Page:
Greed is an addiction

addiction values Sep 16, 2019

One of the most overlooked addictions is the addiction to greed.  A destructive disease of the mind. In order to think about addiction as a disease process, I will use the term disease as not just a pathology but one that gets worse over time.

Greed enacts the cultural myth of “when I____, then I ______.”  It’s intensely future focused and becomes the proverbial carrot on a stick.  Consequently, you become the jackass that keeps striving, pursuing and grasping.

Each win releases adrenaline and dopamine into the system and the chase for the high is ever fueled.  I mean, what is the difference between 20 million dollars and 40 million dollars?  It has no real impact on someone’s life or lifestyle but that doesn’t stop people for grabbing for more. 

Society offers us some convenient examples of this. Many of our world’s leaders and billionaire families offer us a very close up look at the sickness of the addiction to greed.  Our president is not the only one.  While greed destroys the soul, it is also destructive to all that is around.  It is not just the chase for more, it is a callous and often criminal disregard for all that is around them except their own little tribe.

You see…

Greed says it’s OK to destroy the planet.

Greed says it’s OK that water is poisoned.

Greed says that it’s OK that people die because they can’t get medications.

Greed says it’s OK to put children in cages.

Greed says it’s OK to use taxpayer money to fund vacations.

Greed says it’s OK to pay someone to take a child’s SAT.

Greed says it’s OK for people to have automatic weapons.

Greed says MY religion is the right one and everyone else should follow it.

Greed says it’s OK to twist religion so it aligns with my greed.

Greed says it’s not OK to be different.

Greed says it’s OK to go to war as long as I do not have to go.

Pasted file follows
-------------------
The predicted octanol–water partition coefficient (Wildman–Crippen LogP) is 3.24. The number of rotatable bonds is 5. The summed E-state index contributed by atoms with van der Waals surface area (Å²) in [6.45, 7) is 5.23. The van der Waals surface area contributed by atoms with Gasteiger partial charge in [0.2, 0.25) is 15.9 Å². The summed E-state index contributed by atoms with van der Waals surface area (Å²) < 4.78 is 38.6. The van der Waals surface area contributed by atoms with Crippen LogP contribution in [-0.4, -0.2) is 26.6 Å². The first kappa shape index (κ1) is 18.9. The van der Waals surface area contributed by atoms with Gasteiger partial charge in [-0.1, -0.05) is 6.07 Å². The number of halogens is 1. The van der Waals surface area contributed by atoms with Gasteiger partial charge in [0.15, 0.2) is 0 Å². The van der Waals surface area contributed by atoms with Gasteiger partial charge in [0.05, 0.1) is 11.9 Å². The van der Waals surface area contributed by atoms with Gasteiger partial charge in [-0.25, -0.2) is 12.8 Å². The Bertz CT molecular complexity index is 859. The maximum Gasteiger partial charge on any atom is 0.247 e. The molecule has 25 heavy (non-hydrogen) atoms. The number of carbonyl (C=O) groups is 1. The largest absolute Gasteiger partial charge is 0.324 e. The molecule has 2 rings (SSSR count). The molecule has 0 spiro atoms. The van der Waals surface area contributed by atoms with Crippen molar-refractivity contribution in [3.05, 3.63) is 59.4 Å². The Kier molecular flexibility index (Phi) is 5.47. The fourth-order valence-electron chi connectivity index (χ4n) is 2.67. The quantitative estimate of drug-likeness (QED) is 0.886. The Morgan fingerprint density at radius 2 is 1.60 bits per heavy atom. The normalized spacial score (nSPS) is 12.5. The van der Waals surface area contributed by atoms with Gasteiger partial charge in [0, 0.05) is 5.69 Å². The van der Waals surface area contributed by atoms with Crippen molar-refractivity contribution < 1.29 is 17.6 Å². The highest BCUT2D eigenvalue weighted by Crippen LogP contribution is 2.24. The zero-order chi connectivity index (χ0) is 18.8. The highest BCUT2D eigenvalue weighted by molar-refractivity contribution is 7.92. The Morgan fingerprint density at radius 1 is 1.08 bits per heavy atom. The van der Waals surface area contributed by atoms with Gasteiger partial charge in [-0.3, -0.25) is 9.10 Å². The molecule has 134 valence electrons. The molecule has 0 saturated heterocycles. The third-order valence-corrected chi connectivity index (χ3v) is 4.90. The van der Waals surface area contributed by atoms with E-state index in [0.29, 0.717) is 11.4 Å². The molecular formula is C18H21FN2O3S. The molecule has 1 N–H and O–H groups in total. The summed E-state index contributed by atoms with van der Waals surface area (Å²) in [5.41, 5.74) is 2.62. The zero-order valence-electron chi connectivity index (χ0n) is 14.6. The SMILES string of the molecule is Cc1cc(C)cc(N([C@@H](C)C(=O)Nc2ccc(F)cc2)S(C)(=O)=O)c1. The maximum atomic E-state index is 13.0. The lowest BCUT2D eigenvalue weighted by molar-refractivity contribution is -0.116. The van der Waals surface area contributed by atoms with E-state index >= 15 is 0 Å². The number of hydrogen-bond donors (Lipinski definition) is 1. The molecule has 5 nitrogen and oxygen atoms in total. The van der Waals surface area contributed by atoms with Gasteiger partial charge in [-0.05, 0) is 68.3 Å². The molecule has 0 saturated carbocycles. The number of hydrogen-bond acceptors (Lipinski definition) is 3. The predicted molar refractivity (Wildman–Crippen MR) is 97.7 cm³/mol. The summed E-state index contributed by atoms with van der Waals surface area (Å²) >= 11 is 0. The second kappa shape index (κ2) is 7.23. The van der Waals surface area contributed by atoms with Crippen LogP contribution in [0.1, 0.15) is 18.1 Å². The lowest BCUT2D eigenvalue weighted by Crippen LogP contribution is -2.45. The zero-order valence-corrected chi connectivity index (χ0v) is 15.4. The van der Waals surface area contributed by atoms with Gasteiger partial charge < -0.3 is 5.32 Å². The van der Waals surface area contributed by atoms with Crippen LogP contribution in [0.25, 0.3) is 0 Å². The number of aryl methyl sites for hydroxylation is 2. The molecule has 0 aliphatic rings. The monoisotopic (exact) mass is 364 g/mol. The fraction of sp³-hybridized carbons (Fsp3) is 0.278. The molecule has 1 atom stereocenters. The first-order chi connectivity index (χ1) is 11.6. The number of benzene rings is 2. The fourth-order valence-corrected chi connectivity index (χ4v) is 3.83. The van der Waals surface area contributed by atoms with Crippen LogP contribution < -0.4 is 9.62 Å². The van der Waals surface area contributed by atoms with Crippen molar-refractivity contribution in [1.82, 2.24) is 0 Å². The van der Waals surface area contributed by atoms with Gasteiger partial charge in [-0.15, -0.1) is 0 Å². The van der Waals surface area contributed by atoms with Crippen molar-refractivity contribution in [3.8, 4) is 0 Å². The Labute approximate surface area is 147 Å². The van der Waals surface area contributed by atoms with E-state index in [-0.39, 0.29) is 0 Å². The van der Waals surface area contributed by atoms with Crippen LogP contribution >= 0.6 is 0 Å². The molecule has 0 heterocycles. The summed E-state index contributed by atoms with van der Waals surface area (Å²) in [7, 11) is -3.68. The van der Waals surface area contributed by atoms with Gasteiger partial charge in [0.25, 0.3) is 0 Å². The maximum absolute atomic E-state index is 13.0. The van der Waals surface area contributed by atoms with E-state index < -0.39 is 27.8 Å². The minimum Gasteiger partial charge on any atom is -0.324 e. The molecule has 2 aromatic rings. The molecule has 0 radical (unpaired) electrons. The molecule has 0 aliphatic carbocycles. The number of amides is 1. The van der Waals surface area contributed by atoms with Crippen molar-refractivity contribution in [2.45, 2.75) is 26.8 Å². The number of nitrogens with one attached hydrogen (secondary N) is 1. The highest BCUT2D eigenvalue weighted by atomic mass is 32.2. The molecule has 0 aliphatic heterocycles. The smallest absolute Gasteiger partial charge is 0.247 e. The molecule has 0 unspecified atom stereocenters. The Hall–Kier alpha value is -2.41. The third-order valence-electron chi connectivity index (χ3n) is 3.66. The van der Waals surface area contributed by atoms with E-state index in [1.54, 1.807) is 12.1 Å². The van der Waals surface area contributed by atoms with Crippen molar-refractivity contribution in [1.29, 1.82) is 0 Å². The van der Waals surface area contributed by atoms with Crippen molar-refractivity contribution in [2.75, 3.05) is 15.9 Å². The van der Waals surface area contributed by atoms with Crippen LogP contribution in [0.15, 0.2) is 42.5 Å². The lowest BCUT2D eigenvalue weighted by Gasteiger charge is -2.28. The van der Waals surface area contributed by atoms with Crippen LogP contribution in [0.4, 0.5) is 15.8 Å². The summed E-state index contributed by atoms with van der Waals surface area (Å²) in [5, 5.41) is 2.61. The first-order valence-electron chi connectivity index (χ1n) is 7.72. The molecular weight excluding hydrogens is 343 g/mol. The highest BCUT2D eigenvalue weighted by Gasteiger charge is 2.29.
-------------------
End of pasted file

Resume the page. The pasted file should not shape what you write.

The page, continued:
Greed says it’s OK for me to have but not you.

Greed says it’s OK for you to have as long as I have MORE.

Greed says it’s OK to not pay your fair share of taxes if you are big business.

Greed says it’s OK to lie.

Greed says you DESERVE it.

Greed says it's OK to lie to yourself about why you do what you do.

Greed says to focus on competing.

Greed dehumanizes.

Greed says it’s OK to racially profile.

Greed says health care is not a right.

Greed says do NOT love they neighbor.  

Greed says it’s OK for you to police my body.

Greed says it’s OK for you to use my body any way that you want.

Greed says MORE IS BETTER.

GREED fortifies your ego while depleting your soul.

Now we can easily see greed in others but it is far more challenging to see our own greed in our own everyday lives. 

Years ago, there was a coaching worksheet.  It was called the do/be/have worksheet.  On that worksheet, you were asked to write down all the things that you would like to do/be/ and have.

An opportunity to stir up and live in desire.  An act to fan the flames of desire, to whet the appetite and get the juices flowing so that we, the coached, would be fueled into action. 

But greed is an empty pursuit.  It is helped along the way with what Berlant (2008) refers to as “cruel optimism.” She writes, “When we talk about an object of desire, we are really talking about a cluster of promises we want someone or something to make to us and make possible for us.  This cluster of promises could be embedded in a person, a thing, an institution, a text, a norm, a bunch of cells, smells, a good idea - whatever” (p. 33).

In other words, GREED makes promises that it will never keep but will hold you hostage. The pursuit of the object or objects of desire are only the vehicle, that we believe is the means by which those embedded promises will be fulfilled.

But it’s all a lie.  Any positive feeling about what is achieved, attained or acquired is short lived and drives us to begin the cycle again.  This is what Buddhism calls Saṃsāra.

Greed is a disease, a disease that is destroying all that really matters. 

Pay attention to your own desires and ask yourself, suppose I did have that job, that much money, that apartment, that vacation, that car, that experience, what difference would it actually make? 

You will see, all you will really be able to offer is a positive prediction about the future.  Most will say, “I will be happy, or I will feel secure.”  But that will only be true for a moment and once that passes, some other desire will emerge and another promise will accompany it. Don’t be fooled by the promises your mind makes. 

Now I am NOT suggesting that you stop doing any of those things.  Go do, be and have.  All I am suggesting is that you stay present, grounded and appreciate this, live in this, stay in this, right here right now and watch the turnings of your mind and note them, just don’t grab them.




Berlant, L. (2007). Cruel optimism: on Marx, loss and the senses. New Formations, 63(1), 33.


Eric G. Schneider (c) 2019

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